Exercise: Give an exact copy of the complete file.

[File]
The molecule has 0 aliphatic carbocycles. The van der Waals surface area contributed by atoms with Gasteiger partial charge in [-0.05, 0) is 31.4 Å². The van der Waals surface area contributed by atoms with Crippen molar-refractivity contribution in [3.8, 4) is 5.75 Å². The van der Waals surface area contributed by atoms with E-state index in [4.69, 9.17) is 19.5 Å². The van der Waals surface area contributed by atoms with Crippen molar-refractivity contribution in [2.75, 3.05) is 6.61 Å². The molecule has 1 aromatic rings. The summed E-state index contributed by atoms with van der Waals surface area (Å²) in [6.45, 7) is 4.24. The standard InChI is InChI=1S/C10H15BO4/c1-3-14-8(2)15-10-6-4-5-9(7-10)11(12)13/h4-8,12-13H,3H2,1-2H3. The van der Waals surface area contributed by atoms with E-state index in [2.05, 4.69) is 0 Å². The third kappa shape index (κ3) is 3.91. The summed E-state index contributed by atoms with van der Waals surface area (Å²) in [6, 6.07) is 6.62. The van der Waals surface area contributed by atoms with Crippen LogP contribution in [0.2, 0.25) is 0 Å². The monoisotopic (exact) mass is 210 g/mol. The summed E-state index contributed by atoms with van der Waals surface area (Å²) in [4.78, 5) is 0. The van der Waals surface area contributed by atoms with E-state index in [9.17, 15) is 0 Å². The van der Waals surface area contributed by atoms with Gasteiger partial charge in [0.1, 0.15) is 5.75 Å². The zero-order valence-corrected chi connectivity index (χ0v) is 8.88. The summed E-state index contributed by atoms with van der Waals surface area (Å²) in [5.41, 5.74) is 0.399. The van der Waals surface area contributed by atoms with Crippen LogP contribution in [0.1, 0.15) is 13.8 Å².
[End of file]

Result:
The molecule has 0 aliphatic carbocycles. The van der Waals surface area contributed by atoms with Gasteiger partial charge in [-0.05, 0) is 31.4 Å². The van der Waals surface area contributed by atoms with Crippen molar-refractivity contribution in [3.8, 4) is 5.75 Å². The van der Waals surface area contributed by atoms with E-state index in [4.69, 9.17) is 19.5 Å². The van der Waals surface area contributed by atoms with Crippen molar-refractivity contribution in [2.75, 3.05) is 6.61 Å². The molecule has 1 aromatic rings. The summed E-state index contributed by atoms with van der Waals surface area (Å²) in [6.45, 7) is 4.24. The standard InChI is InChI=1S/C10H15BO4/c1-3-14-8(2)15-10-6-4-5-9(7-10)11(12)13/h4-8,12-13H,3H2,1-2H3. The van der Waals surface area contributed by atoms with E-state index in [2.05, 4.69) is 0 Å². The third kappa shape index (κ3) is 3.91. The summed E-state index contributed by atoms with van der Waals surface area (Å²) in [6, 6.07) is 6.62. The van der Waals surface area contributed by atoms with Crippen LogP contribution in [0.2, 0.25) is 0 Å². The monoisotopic (exact) mass is 210 g/mol. The summed E-state index contributed by atoms with van der Waals surface area (Å²) in [4.78, 5) is 0. The van der Waals surface area contributed by atoms with E-state index in [9.17, 15) is 0 Å². The van der Waals surface area contributed by atoms with Gasteiger partial charge in [0.1, 0.15) is 5.75 Å². The zero-order valence-corrected chi connectivity index (χ0v) is 8.88. The summed E-state index contributed by atoms with van der Waals surface area (Å²) in [5.41, 5.74) is 0.399. The van der Waals surface area contributed by atoms with Crippen LogP contribution in [0.1, 0.15) is 13.8 Å².